The Pine Mountain Ski Jumping tournament is February 8-10, 2013 in Iron Mountain MI. Ski jumpers from around the world will climb Giant Pine Mountain in order to be “King of the Hill”. This will be the 75th annual tournament.
The Pine Mountain ski slide at one time was the highest artificial ski jump in the world. It was the culmination of constant interest of a small number of skiing enthusiasts, later augmented by a growing group of winter sport devotees in Iron Mountain and Kingsford. In 1929, an artificial slide was built on Hemlock Street, facing Brown Street, on land donated by E.G. Kingsford. The slide was built by local riders.
Poor snow in 1930 dampened skiing enthusiasm, and nothing was done until 1933, when the original jumpers and a second group which had been riding Lightning Hill, combined, and, with funds contributed by local merchants and manufacturers, constructed the Devil’s Hill Slide, the first all-metal slide in the Upper Peninsula. Shortly after the new slide had been put in use, riders, with the support of the Kiwanis Club, formed the Kiwanis Ski Club on January 5, 1934. The Devil’s Hill Slide was dedicated January 21 of the same year before a crowd of 5,000 persons. Tournaments were held on Devil’s Hill annually for the next four years. This slide was near Crystal lake and was dismantled for scrap iron during World War II.
The development of Pine Mountain was undertaken by the Dickinson County Board of Park Trustees in 1937 at the request of various civic and governmental bodies. Some work had been done earlier by Ted Kingsford and Hold Eskil, then Breitung Township supervisor, but the job was unable to be completed, so the deed to the property was given to the park group with the understanding that the park trustees complete the construction. The board submitted a W.P.A. project covering all necessary remaining work, calling for the construction of a steel scaffold, 156 feet high, and clearing and grading of the landing area. Work on the ski slide was completed late in 1938, and the first tournament was held early the following year, with the Kiwanis Ski Club as host, and the newly formed Iron Mountain-Kingsford Winter Sports Association, a non-profit organization, acting as sponsor. At the first Pine Mountain Tournament, Bob Roecker, riding for the Duluth Ski Club, shattered the American jumping record held by Alf Engen, of Salt Lake City, with a leap of 257 feet for a new American record.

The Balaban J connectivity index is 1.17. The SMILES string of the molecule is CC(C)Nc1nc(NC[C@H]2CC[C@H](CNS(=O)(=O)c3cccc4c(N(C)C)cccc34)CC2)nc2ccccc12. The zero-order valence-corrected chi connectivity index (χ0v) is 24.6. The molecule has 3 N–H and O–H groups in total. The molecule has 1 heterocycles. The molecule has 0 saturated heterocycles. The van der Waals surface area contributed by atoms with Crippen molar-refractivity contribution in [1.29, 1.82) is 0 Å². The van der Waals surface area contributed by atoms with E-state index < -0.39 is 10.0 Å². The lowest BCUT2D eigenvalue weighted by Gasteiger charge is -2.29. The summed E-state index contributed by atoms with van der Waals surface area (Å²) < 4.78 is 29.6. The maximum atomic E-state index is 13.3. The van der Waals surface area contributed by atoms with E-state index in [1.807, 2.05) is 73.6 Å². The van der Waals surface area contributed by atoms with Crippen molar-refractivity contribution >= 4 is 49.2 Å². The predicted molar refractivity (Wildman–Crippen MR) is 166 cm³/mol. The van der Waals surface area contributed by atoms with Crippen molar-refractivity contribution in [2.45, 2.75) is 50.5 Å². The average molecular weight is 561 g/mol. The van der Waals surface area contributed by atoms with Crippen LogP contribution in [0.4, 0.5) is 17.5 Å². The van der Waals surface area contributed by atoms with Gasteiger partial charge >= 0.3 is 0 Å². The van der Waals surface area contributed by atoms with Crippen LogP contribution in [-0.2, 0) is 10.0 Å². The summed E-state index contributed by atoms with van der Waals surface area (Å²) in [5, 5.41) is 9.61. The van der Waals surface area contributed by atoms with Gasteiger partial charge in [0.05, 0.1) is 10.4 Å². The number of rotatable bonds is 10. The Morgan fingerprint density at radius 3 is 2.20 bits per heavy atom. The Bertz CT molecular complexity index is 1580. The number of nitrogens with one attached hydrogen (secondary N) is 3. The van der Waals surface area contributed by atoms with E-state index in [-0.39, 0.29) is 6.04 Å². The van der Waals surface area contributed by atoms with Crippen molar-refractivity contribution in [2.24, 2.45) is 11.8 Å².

Pine Mountain Slide has been renovated several times. In 1948 the landing hill was dug out for longer jumps, and in 1977 a fire burned out the top of the slide. New starting gates were added and the slide made higher.Pine Mountain Slide is known throughout the world as one of the best jumping hills. The Kiwanis Ski Club hosts the best tournament in the United States. Year after year, they have the top foreign jumpers competing. All classes of records have been set on Pine Mountain, and the record of the U.S at 143.5 meters/470.8 feet is still held here.
Updates will be coming on special appearances and events in connection with the 75th annual event.